TORONTO—The minister who oversees Ontario’s Children’s Aid Societies says she’s disappointed a ministerial directive that caseworkers check the child abuse register isn’t always being followed—so she’ll issue another.
Auditor General Bonnie Lysyk reported Wednesday that in more than half of the cases she reviewed where a child had suffered abuse or there was an allegation of abuse, Children’s Aid Societies weren’t checking the child abuse register to see if there was a history of abuse within the family.
Children and Youth Services Minister Tracy MacCharles said she is very concerned those checks aren’t happening as often as they should.
“My ministry previously issued a directive on this to all Children’s Aid Societies in Ontario,” MacCharles said in question period. “I’ll be issuing another directive and following up very soon.”
But why a second directive would be effective where a first one was not, MacCharles couldn’t say.
“I hope by me saying, ‘It’s completely unacceptable that the directive is not followed’ it will be noticed,” she said after question period. “Anything less than that is completely outrageous and unacceptable in my books. One violation of the directive is one too many.”
MacCharles also said she is considering more drastic action, but would not elaborate.
NDP Leader Andrea Horwath scoffed at MacCharles’ responses, saying the auditor’s report shows that nothing has changed from the deaths of Jeffrey Baldwin and Katelynn Sampson.
Jeffrey was five years old when he starved to death at the hands of his grandparents, who the Catholic Children’s Aid Society tasked with caring for Jeffrey and his siblings, unaware they were convicted child abusers.
A coroner’s inquest into Katelynn’s death is ongoing. Native Child and Family Services received calls about Katelynn, who was living with a couple who had a lengthy history while child welfare and several criminal convictions. Katelynn was beaten for months until she died of septic shock from her injuries at age seven.
“A minister can make all the directives under the sun, but unless she’s following up to make sure those directives are being implemented, then they’re not worth the paper that they’re written on,” Horwath said.
Many of the findings from this auditor general’s annual report are similar to the auditor general’s 2006 report.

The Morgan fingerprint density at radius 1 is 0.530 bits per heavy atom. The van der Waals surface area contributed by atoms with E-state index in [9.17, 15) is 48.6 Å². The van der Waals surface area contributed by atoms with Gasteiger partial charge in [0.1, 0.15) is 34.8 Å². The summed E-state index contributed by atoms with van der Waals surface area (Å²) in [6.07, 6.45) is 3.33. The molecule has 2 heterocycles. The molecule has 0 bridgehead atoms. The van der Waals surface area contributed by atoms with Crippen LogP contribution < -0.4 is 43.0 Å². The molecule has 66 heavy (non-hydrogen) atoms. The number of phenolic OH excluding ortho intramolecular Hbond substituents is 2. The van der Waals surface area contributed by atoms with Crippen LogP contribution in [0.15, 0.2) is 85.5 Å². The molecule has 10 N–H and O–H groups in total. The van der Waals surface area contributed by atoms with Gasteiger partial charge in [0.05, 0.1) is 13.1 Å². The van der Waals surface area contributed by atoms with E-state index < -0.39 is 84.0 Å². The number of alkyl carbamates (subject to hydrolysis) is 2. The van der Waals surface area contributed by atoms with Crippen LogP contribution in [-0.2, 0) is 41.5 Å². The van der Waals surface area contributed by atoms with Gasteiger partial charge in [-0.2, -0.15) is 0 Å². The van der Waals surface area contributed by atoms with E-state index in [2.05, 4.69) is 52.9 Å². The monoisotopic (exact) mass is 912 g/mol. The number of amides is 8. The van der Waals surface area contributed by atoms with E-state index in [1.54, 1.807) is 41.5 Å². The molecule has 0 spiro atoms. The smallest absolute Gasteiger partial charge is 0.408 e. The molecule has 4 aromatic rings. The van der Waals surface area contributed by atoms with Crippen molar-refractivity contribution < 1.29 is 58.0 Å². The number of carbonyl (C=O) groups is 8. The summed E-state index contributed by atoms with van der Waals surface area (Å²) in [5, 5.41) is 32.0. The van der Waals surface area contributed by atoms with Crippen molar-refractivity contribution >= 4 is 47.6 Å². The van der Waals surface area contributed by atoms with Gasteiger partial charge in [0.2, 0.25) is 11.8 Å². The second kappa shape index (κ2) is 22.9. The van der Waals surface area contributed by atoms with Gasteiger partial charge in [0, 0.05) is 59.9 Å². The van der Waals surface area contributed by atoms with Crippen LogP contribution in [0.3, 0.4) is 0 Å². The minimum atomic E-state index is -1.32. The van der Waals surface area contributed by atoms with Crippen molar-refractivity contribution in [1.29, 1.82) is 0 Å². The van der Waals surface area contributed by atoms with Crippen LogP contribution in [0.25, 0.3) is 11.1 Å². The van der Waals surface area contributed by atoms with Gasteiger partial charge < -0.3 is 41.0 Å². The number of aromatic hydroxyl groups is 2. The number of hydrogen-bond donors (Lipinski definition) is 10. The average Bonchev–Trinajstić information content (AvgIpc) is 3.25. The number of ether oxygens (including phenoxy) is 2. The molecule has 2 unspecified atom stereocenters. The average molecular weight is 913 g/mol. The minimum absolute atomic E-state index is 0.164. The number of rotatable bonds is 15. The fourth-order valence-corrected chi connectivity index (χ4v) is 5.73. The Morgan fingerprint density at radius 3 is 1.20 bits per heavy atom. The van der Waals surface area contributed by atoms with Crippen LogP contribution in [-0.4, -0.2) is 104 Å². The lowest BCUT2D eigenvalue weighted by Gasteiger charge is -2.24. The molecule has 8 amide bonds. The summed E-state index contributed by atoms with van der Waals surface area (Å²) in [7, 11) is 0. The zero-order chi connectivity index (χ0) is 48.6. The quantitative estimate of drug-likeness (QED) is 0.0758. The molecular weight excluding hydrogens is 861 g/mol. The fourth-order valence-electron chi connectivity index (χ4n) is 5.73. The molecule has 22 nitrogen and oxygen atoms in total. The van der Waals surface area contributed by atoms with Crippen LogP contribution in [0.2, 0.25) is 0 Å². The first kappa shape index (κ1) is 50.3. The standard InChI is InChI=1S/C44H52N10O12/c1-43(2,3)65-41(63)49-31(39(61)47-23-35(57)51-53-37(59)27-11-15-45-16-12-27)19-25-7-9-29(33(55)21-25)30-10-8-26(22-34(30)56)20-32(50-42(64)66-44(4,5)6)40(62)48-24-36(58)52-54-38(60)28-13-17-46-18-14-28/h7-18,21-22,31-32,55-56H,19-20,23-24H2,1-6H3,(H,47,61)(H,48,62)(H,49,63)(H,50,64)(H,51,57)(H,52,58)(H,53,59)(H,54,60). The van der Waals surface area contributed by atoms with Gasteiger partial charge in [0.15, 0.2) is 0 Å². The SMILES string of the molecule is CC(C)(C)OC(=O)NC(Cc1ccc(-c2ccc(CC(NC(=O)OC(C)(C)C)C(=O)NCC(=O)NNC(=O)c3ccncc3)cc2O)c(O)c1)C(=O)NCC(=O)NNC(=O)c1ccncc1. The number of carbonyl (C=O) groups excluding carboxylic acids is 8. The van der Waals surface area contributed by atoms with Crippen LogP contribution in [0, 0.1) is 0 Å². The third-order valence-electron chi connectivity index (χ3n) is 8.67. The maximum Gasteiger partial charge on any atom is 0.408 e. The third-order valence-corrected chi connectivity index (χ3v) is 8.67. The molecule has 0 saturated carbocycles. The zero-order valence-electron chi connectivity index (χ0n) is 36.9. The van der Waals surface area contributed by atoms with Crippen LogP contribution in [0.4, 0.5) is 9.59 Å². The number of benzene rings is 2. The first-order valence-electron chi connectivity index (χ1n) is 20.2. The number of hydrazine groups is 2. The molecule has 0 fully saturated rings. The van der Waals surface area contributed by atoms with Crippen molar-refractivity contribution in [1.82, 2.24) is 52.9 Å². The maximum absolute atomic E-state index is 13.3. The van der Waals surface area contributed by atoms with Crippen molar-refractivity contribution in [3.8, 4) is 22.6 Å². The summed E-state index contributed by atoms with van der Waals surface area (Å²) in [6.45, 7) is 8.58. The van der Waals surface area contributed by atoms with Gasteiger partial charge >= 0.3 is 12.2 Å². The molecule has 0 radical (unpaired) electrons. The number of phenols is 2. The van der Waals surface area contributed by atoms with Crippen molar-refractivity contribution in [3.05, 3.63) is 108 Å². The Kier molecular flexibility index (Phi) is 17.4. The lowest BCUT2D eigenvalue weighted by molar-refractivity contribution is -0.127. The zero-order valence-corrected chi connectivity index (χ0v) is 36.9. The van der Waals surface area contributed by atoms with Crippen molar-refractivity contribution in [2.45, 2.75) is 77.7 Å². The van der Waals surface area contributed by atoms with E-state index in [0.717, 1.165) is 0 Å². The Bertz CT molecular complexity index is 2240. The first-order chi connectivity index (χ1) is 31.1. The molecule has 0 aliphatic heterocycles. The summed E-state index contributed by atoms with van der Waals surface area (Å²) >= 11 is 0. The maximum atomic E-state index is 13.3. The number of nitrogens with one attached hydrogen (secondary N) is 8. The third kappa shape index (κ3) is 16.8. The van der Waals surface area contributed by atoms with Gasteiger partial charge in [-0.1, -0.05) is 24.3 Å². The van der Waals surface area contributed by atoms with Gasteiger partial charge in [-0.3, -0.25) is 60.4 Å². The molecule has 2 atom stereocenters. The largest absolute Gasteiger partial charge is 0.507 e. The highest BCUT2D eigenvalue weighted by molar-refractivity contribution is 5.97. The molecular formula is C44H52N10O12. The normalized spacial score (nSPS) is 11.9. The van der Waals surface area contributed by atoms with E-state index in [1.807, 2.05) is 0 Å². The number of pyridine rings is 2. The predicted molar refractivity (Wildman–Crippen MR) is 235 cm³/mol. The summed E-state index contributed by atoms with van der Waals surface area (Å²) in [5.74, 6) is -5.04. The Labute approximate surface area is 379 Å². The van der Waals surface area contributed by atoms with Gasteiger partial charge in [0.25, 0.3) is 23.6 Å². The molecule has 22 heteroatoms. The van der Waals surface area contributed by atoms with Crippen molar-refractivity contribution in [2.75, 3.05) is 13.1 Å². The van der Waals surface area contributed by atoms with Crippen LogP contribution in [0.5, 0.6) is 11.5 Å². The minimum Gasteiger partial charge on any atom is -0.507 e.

In 2006, the auditor said that in one-third of the cases where a child should have been seen by a caseworker within either 12 hours or seven days they were not.
In 2015, the auditor said that in one-quarter of the cases reviewed children were not seen within that time.
In 2006, the auditor said that in about one in five cases reviewed, safety assessments were late by an average of 15 days, or were never even completed.
In 2015, the auditor said that in about one-third of cases reviewed, safety assessments were late or not completed.
In 2006, the auditor said that in about half the files reviewed, the full investigation was not completed within the required 30 days of referral.
In 2015, the auditor said not a single child protection investigation was completed within the required 30 days of being notified of concerns.
Mary Ballantyne, the CEO of the Ontario Association of Children’s Aid Societies, said caseworkers are juggling many cases at once and the agencies are struggling with tightening finances.
“Trying to navigate all of that within a fairly tight timeframe is often difficult and what really, the workers are trying to do is make the very best decision in a timely manner and often that is very hard to do within the 30-day timeframe,” she said.
Ballantyne believes the statistics will get better once the Child Protection Information Network is implemented. The system that will allow Ontario’s 47 CASs to share information was originally supposed to be online by this year, but now won’t be fully in place until 2020.
When there is once central repository that workers can check it will be quicker than the various checks in various systems they have to do right now, she said.